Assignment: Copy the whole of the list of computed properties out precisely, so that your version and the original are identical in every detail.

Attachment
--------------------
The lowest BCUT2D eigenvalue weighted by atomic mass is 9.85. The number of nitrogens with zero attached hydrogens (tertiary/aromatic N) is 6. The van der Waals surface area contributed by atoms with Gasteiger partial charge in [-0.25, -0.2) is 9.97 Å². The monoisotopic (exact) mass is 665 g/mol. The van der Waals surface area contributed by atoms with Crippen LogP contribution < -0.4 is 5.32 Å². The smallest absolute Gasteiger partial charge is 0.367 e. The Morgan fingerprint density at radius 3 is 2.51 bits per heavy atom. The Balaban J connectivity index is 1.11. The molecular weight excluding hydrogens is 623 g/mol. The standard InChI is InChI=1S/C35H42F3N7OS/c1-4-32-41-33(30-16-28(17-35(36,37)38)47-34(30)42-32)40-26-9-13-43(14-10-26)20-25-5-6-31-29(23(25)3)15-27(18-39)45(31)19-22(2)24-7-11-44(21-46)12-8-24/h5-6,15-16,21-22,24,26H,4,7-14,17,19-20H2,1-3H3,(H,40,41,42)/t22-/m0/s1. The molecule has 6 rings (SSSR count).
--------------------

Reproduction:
The lowest BCUT2D eigenvalue weighted by atomic mass is 9.85. The number of nitrogens with zero attached hydrogens (tertiary/aromatic N) is 6. The van der Waals surface area contributed by atoms with Gasteiger partial charge in [-0.25, -0.2) is 9.97 Å². The monoisotopic (exact) mass is 665 g/mol. The van der Waals surface area contributed by atoms with Crippen LogP contribution < -0.4 is 5.32 Å². The smallest absolute Gasteiger partial charge is 0.367 e. The Morgan fingerprint density at radius 3 is 2.51 bits per heavy atom. The Balaban J connectivity index is 1.11. The molecular weight excluding hydrogens is 623 g/mol. The standard InChI is InChI=1S/C35H42F3N7OS/c1-4-32-41-33(30-16-28(17-35(36,37)38)47-34(30)42-32)40-26-9-13-43(14-10-26)20-25-5-6-31-29(23(25)3)15-27(18-39)45(31)19-22(2)24-7-11-44(21-46)12-8-24/h5-6,15-16,21-22,24,26H,4,7-14,17,19-20H2,1-3H3,(H,40,41,42)/t22-/m0/s1. The molecule has 6 rings (SSSR count).